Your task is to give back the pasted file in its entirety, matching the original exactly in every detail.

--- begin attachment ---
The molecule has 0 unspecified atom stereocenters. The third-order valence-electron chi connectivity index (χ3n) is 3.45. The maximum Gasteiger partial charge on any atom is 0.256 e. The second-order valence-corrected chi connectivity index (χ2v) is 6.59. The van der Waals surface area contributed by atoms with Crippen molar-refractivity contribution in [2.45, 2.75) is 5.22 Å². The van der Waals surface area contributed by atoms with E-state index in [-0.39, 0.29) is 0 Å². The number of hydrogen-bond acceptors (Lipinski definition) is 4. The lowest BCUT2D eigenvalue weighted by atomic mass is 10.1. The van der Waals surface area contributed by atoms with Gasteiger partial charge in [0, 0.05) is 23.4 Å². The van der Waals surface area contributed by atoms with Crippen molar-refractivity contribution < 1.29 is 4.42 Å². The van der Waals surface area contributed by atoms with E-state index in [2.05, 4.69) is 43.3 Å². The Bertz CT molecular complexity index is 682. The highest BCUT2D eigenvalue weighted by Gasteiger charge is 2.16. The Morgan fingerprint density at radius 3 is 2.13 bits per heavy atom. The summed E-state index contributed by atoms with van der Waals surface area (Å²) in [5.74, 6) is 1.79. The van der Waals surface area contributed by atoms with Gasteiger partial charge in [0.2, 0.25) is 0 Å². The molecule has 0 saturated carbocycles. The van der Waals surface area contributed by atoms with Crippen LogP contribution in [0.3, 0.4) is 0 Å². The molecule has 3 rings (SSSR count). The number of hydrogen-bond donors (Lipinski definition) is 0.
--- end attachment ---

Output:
The molecule has 0 unspecified atom stereocenters. The third-order valence-electron chi connectivity index (χ3n) is 3.45. The maximum Gasteiger partial charge on any atom is 0.256 e. The second-order valence-corrected chi connectivity index (χ2v) is 6.59. The van der Waals surface area contributed by atoms with Crippen molar-refractivity contribution in [2.45, 2.75) is 5.22 Å². The van der Waals surface area contributed by atoms with E-state index in [-0.39, 0.29) is 0 Å². The number of hydrogen-bond acceptors (Lipinski definition) is 4. The lowest BCUT2D eigenvalue weighted by atomic mass is 10.1. The van der Waals surface area contributed by atoms with Gasteiger partial charge in [0, 0.05) is 23.4 Å². The van der Waals surface area contributed by atoms with Crippen molar-refractivity contribution < 1.29 is 4.42 Å². The van der Waals surface area contributed by atoms with E-state index in [2.05, 4.69) is 43.3 Å². The Bertz CT molecular complexity index is 682. The highest BCUT2D eigenvalue weighted by Gasteiger charge is 2.16. The Morgan fingerprint density at radius 3 is 2.13 bits per heavy atom. The summed E-state index contributed by atoms with van der Waals surface area (Å²) in [5.74, 6) is 1.79. The van der Waals surface area contributed by atoms with Gasteiger partial charge in [0.2, 0.25) is 0 Å². The molecule has 0 saturated carbocycles. The van der Waals surface area contributed by atoms with Crippen LogP contribution in [0.3, 0.4) is 0 Å². The molecule has 3 rings (SSSR count). The number of hydrogen-bond donors (Lipinski definition) is 0.